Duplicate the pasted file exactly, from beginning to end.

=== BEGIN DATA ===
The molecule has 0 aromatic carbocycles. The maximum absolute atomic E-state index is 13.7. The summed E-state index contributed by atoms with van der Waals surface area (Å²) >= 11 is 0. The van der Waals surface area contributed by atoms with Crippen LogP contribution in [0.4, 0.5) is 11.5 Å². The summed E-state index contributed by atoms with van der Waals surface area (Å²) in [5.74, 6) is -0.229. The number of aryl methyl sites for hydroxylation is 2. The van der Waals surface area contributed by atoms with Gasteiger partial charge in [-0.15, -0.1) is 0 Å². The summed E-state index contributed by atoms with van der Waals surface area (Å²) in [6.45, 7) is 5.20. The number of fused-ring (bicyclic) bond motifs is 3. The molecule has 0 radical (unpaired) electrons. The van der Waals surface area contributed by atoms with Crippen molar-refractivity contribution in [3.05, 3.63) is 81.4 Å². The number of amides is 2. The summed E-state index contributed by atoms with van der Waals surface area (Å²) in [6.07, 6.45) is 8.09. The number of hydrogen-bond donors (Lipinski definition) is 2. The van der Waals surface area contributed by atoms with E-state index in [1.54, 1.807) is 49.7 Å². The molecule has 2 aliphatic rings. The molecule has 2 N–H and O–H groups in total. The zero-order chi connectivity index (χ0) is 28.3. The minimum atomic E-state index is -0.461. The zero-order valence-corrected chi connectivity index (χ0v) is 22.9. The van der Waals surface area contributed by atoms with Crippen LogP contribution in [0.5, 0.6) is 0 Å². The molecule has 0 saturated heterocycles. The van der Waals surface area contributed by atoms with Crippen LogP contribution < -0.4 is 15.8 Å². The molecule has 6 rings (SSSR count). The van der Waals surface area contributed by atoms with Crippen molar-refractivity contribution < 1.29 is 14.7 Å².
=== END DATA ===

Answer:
The molecule has 0 aromatic carbocycles. The maximum absolute atomic E-state index is 13.7. The summed E-state index contributed by atoms with van der Waals surface area (Å²) >= 11 is 0. The van der Waals surface area contributed by atoms with Crippen LogP contribution in [0.4, 0.5) is 11.5 Å². The summed E-state index contributed by atoms with van der Waals surface area (Å²) in [5.74, 6) is -0.229. The number of aryl methyl sites for hydroxylation is 2. The van der Waals surface area contributed by atoms with Gasteiger partial charge in [-0.15, -0.1) is 0 Å². The summed E-state index contributed by atoms with van der Waals surface area (Å²) in [6.45, 7) is 5.20. The number of fused-ring (bicyclic) bond motifs is 3. The molecule has 0 radical (unpaired) electrons. The van der Waals surface area contributed by atoms with Crippen molar-refractivity contribution in [3.05, 3.63) is 81.4 Å². The number of amides is 2. The summed E-state index contributed by atoms with van der Waals surface area (Å²) in [6.07, 6.45) is 8.09. The number of hydrogen-bond donors (Lipinski definition) is 2. The van der Waals surface area contributed by atoms with E-state index in [1.54, 1.807) is 49.7 Å². The molecule has 2 aliphatic rings. The molecule has 2 N–H and O–H groups in total. The zero-order chi connectivity index (χ0) is 28.3. The minimum atomic E-state index is -0.461. The zero-order valence-corrected chi connectivity index (χ0v) is 22.9. The van der Waals surface area contributed by atoms with Crippen LogP contribution in [0.5, 0.6) is 0 Å². The molecule has 0 saturated heterocycles. The van der Waals surface area contributed by atoms with Crippen LogP contribution < -0.4 is 15.8 Å². The molecule has 6 rings (SSSR count). The van der Waals surface area contributed by atoms with Crippen molar-refractivity contribution < 1.29 is 14.7 Å².